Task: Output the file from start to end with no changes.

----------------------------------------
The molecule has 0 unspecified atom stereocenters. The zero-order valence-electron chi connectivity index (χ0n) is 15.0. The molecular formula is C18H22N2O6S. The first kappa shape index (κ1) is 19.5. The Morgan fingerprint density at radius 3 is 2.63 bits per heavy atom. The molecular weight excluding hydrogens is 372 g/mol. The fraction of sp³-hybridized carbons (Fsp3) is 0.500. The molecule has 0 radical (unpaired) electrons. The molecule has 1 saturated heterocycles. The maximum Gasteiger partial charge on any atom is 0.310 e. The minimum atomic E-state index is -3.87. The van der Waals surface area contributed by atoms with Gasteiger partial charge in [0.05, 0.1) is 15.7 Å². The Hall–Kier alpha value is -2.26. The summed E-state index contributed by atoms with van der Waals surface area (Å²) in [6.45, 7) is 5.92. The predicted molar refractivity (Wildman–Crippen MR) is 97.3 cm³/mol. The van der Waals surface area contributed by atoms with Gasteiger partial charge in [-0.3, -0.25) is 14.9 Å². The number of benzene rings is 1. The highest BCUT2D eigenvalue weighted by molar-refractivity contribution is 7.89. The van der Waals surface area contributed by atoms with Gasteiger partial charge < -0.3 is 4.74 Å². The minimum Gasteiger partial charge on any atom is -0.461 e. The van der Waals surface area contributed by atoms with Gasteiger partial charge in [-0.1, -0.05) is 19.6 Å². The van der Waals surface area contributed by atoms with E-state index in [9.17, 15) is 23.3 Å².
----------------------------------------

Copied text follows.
The molecule has 0 unspecified atom stereocenters. The zero-order valence-electron chi connectivity index (χ0n) is 15.0. The molecular formula is C18H22N2O6S. The first kappa shape index (κ1) is 19.5. The Morgan fingerprint density at radius 3 is 2.63 bits per heavy atom. The molecular weight excluding hydrogens is 372 g/mol. The fraction of sp³-hybridized carbons (Fsp3) is 0.500. The molecule has 0 radical (unpaired) electrons. The molecule has 1 saturated heterocycles. The maximum Gasteiger partial charge on any atom is 0.310 e. The minimum atomic E-state index is -3.87. The van der Waals surface area contributed by atoms with Gasteiger partial charge in [0.05, 0.1) is 15.7 Å². The Hall–Kier alpha value is -2.26. The summed E-state index contributed by atoms with van der Waals surface area (Å²) in [6.45, 7) is 5.92. The predicted molar refractivity (Wildman–Crippen MR) is 97.3 cm³/mol. The van der Waals surface area contributed by atoms with Gasteiger partial charge in [-0.3, -0.25) is 14.9 Å². The number of benzene rings is 1. The highest BCUT2D eigenvalue weighted by molar-refractivity contribution is 7.89. The van der Waals surface area contributed by atoms with Gasteiger partial charge < -0.3 is 4.74 Å². The minimum Gasteiger partial charge on any atom is -0.461 e. The van der Waals surface area contributed by atoms with Gasteiger partial charge in [-0.1, -0.05) is 19.6 Å². The van der Waals surface area contributed by atoms with E-state index in [9.17, 15) is 23.3 Å².